History will be kinder to Troy: Barnett
Troy Buswell. Picture: Steve Ferrier/The West Australian

Premier Colin Barnett said today he was not surprised by Troy Buswell's resignation.

The former treasurer saw the Premier yesterday and told him he was resigning immediately.

Mr Barnett told ABC radio this morning that Mr Buswell was very emotional yesterday.

"I had expected it (the resignation) for some time," Mr Barnett said, but that he thought it would be at the end of the year.

"I think he showed courage. I think he did it in a very dignified way."

Mr Barnett said he told Mr Buswell that history would be kinder to him.

The Premier said no-one excused Mr Buswell's behaviour.

He said that as a minister Mr Buswell had done nothing wrong but that it was his personal conduct that was the problem.

In an exclusive interview with The West Australian yesterday, Mr Buswell revealed he had quit, saying public life is not compatible with the on-going management of his bipolar depression.

"The advice of his doctors was that he should stay where he was for a while and he has improved but I thought that he probably would have resigned certainly by the end of the year," Mr Barnett told ABC Radio.

"No-one excuses his actions but as I said to Troy yesterday, 'I think history will be kinder to you than it is now'.

"If you look back at Troy's efforts as a minister he did nothing wrong in that role.

"It was his personal conduct and when you are in public office your are accountable for that.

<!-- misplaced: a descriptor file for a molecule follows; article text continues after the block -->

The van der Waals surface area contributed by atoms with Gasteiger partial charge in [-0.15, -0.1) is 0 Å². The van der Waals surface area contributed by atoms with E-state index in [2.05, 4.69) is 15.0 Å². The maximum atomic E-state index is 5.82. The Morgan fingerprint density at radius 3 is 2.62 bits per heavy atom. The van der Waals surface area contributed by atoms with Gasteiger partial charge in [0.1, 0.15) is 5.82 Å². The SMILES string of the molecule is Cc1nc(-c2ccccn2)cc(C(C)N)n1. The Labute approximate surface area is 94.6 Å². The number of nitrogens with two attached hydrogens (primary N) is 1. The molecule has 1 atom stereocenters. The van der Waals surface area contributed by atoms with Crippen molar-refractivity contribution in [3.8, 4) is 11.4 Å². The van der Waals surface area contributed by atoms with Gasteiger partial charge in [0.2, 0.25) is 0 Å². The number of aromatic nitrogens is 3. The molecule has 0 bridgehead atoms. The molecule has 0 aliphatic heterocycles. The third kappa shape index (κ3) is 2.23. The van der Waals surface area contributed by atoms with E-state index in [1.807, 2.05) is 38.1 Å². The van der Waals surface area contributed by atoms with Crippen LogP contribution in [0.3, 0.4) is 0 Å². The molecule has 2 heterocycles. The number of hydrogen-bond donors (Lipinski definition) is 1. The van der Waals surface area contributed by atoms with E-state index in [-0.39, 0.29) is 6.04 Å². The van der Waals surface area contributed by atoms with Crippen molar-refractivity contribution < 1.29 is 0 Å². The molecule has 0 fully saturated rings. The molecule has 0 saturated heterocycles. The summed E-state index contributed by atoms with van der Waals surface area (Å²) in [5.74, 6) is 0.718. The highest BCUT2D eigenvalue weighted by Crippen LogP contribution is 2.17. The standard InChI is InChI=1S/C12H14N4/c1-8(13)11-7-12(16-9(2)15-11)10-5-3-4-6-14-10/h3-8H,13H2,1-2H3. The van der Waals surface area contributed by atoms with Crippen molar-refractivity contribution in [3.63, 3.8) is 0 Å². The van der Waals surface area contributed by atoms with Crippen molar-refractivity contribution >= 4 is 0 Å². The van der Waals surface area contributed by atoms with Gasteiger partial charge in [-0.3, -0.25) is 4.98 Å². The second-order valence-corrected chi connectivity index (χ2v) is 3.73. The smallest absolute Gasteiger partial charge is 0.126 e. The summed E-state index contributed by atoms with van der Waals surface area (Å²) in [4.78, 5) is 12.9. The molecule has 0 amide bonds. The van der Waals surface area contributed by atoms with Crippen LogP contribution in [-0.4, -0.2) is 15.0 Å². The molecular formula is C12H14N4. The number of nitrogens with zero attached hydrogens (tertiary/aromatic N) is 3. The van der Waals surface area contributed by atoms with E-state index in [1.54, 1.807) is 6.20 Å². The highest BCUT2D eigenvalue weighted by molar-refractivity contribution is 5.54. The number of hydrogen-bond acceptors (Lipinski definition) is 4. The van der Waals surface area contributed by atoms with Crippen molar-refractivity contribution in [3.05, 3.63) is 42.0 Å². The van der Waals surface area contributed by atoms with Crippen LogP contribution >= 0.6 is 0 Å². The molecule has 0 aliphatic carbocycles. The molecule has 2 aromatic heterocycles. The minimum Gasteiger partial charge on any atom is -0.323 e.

"That personal conduct let him down.

"But if there was a job to be done you could give it to Troy and it would be done.

"Many who didn't know Troy would have seen him in the worst light.

"Troy was a gentle person. It may sound strange to say that but one of the reasons he was popular in his electorate is that he would help someone who is in strife, having problems in their family and that is a side of Troy that people who are close to him did see.

"He would look after the underdog: very caring, very passionate.

"But you are a public person 24 hours and in Troy's case, some of his antics became national, if not international news.

"He is a bit of a larrikin, that's why people like him, but he was also a complex personality.

"What Troy did yesterday was very dignified and I think he showed courage. He explained his health condition and explained he could not continue in public life in a very dignified way."

The West Australian

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